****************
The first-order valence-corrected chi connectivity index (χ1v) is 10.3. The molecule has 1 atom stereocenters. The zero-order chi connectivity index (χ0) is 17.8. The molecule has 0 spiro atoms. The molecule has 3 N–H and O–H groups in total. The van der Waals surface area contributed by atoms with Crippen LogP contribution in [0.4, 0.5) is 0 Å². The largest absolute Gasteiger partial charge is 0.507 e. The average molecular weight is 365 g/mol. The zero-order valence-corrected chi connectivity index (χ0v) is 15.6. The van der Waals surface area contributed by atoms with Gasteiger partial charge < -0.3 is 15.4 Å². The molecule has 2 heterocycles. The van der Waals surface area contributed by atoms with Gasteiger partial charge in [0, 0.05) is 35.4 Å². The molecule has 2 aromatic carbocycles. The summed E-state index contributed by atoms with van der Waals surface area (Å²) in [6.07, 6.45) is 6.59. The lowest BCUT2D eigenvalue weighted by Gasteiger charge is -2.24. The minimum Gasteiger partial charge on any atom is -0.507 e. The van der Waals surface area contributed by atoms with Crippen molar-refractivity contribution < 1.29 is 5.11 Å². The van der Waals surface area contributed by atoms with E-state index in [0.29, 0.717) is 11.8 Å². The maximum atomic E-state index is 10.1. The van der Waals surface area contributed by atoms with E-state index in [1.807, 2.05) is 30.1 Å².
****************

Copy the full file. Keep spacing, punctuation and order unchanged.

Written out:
The first-order valence-corrected chi connectivity index (χ1v) is 10.3. The molecule has 1 atom stereocenters. The zero-order chi connectivity index (χ0) is 17.8. The molecule has 0 spiro atoms. The molecule has 3 N–H and O–H groups in total. The van der Waals surface area contributed by atoms with Crippen LogP contribution in [0.4, 0.5) is 0 Å². The largest absolute Gasteiger partial charge is 0.507 e. The average molecular weight is 365 g/mol. The zero-order valence-corrected chi connectivity index (χ0v) is 15.6. The van der Waals surface area contributed by atoms with Gasteiger partial charge < -0.3 is 15.4 Å². The molecule has 2 heterocycles. The van der Waals surface area contributed by atoms with Gasteiger partial charge in [0, 0.05) is 35.4 Å². The molecule has 2 aromatic carbocycles. The summed E-state index contributed by atoms with van der Waals surface area (Å²) in [6.07, 6.45) is 6.59. The lowest BCUT2D eigenvalue weighted by Gasteiger charge is -2.24. The minimum Gasteiger partial charge on any atom is -0.507 e. The van der Waals surface area contributed by atoms with Crippen molar-refractivity contribution < 1.29 is 5.11 Å². The van der Waals surface area contributed by atoms with E-state index in [0.29, 0.717) is 11.8 Å². The maximum atomic E-state index is 10.1. The van der Waals surface area contributed by atoms with E-state index in [1.807, 2.05) is 30.1 Å².